Etcher is a straight forward application to flash operating system images on a SD card. Just do what it says: select your operating system image, plug in your SD card and flash it. When it’s done, plug into your Pi and boot it.
Using the command line
If you want to be a bit more in depth about what’s happening, you can use the command line to move the disk image onto your SD card. Be careful though, pointing the command at the wrong disk could cause a serious headache.
Here’s the commands I used after downloading the OS image and plugging in my SD card to my Mac.
$ diskutil list
Show the current disks on your system. Identify the storage that ‘s the size and format of your SD card. Remember the location, it should be something like /dev/disk2, which I’ll use from now on. Replace that with your correct path though.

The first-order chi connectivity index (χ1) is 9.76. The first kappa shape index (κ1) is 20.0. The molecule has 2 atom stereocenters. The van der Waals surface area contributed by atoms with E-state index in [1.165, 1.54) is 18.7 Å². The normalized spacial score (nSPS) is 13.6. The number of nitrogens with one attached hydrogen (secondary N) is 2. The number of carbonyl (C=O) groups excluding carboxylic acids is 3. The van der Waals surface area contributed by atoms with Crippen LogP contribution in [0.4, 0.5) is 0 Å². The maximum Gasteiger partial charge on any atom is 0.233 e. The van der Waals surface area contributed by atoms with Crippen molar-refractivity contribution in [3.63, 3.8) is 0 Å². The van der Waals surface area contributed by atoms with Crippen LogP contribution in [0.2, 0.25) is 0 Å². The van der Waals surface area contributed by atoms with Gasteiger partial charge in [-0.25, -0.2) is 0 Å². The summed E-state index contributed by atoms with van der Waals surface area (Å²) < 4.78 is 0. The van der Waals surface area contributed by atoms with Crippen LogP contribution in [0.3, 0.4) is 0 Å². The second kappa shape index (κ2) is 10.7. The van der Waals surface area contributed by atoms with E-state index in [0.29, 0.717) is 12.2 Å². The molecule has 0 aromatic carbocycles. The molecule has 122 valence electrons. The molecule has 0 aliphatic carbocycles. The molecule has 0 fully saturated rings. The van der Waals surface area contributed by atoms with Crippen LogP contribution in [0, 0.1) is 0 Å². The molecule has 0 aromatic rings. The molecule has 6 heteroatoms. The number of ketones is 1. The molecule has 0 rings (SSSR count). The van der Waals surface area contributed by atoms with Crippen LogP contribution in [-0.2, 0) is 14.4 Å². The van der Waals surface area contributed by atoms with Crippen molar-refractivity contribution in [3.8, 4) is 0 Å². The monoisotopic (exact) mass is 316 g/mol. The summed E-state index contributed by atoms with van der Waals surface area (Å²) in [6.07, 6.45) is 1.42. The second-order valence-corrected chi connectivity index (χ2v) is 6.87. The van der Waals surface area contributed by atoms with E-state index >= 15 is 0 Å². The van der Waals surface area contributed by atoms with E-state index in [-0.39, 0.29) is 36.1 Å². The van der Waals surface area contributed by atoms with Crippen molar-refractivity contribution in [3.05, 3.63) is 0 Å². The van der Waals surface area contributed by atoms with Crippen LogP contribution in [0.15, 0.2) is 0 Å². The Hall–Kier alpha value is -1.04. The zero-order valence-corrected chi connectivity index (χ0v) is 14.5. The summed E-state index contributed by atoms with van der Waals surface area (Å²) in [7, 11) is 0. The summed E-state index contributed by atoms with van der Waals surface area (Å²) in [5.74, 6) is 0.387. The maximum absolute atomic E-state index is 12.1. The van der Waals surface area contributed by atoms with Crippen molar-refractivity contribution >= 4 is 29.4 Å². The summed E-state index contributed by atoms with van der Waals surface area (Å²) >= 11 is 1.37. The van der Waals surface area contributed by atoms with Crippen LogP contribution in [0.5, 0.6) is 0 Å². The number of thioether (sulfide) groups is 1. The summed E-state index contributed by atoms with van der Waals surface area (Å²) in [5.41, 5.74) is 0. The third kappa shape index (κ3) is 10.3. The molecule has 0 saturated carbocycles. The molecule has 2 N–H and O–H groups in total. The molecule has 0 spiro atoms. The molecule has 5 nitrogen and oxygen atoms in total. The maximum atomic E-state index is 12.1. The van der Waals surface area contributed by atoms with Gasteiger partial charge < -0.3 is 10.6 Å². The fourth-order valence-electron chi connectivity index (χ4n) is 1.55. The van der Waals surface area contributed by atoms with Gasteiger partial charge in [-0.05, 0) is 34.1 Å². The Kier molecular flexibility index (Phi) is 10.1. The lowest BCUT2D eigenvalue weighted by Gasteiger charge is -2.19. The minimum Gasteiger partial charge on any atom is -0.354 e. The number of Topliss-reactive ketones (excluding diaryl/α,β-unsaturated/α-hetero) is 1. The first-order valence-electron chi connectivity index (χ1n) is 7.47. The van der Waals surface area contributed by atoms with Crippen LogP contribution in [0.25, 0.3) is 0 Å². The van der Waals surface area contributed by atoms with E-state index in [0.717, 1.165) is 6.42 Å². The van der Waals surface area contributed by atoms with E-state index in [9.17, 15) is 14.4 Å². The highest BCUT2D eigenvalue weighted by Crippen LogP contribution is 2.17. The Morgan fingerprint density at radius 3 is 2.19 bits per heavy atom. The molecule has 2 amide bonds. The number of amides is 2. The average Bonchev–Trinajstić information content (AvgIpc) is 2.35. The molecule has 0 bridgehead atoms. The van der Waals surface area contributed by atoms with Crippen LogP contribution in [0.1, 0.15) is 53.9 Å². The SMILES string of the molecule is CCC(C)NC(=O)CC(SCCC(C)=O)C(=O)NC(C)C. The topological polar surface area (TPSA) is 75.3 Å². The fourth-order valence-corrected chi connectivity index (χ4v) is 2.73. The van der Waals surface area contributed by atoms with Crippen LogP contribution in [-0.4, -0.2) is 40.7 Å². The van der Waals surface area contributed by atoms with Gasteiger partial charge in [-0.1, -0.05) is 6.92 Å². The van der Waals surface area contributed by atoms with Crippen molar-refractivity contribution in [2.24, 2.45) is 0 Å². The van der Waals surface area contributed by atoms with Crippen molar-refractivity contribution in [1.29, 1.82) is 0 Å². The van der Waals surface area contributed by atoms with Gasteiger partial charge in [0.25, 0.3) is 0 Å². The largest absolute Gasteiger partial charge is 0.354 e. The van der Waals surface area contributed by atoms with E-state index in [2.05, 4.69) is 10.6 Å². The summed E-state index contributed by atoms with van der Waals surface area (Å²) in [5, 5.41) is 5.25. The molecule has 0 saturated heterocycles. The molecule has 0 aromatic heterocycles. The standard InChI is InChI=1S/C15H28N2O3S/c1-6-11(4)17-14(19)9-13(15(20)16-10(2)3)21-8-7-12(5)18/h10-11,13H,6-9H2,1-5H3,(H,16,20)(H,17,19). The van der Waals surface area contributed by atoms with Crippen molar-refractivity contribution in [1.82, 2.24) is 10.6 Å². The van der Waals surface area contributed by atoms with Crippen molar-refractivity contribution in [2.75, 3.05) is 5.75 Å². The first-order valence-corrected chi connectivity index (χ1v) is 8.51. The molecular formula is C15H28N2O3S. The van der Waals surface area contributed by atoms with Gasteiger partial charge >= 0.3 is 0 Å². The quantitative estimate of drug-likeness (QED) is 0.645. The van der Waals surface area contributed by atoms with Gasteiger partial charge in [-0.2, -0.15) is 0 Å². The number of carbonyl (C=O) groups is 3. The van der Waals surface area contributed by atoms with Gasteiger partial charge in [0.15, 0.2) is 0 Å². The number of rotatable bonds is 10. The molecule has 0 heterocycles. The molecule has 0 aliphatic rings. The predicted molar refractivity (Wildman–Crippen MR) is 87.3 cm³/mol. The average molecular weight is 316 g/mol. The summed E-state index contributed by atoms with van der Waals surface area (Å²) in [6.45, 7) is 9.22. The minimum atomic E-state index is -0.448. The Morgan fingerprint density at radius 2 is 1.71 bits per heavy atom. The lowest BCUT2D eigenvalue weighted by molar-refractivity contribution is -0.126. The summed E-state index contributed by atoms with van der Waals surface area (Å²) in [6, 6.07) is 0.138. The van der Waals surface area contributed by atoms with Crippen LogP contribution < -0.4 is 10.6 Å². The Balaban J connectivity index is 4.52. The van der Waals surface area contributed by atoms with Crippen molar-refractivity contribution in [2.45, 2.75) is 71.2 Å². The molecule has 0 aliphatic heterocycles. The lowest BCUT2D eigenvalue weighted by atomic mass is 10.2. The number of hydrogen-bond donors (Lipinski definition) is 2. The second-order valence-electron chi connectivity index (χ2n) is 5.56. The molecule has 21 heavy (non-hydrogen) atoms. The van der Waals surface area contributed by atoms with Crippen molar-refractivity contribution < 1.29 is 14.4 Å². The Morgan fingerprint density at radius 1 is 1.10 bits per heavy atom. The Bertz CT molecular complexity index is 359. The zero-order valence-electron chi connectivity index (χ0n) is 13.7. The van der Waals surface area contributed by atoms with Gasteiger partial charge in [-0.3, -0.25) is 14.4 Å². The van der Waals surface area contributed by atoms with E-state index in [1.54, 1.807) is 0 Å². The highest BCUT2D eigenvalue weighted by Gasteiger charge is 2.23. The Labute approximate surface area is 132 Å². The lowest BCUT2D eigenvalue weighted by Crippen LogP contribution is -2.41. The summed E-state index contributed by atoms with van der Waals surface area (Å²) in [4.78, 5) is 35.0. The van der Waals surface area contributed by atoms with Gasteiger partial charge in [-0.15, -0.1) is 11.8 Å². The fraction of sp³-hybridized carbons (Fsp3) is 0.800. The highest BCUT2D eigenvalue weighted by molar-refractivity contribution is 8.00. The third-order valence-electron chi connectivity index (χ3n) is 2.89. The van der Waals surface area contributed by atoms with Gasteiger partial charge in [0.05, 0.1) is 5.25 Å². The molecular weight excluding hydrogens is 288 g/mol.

$ diskutil unmountdisk /dev/disk2 (or whatever)
Unmount that drive, using the location from the command above.
$ man dd
This is the manual page for the dd command. Read about what we’re using to flash the operating system image on to the disk. It’s important to get this command right the first time. Writing to the wrong disk, like your current hard drive, would have some serious consequences, as I mentioned above. Hit “q” to exit by the way.
$ dd if=path/to/the.img of=/dev/disk2 bs=2m
Now actually copy the image onto our SD card!
When the card is ready, plug it into the Pi and boot it up!
Configuring Ubuntu on the Pi
We’ll use apt-install to get a few important pieces of software that will be outlined in the next article. These include tmux, openSSH and vim.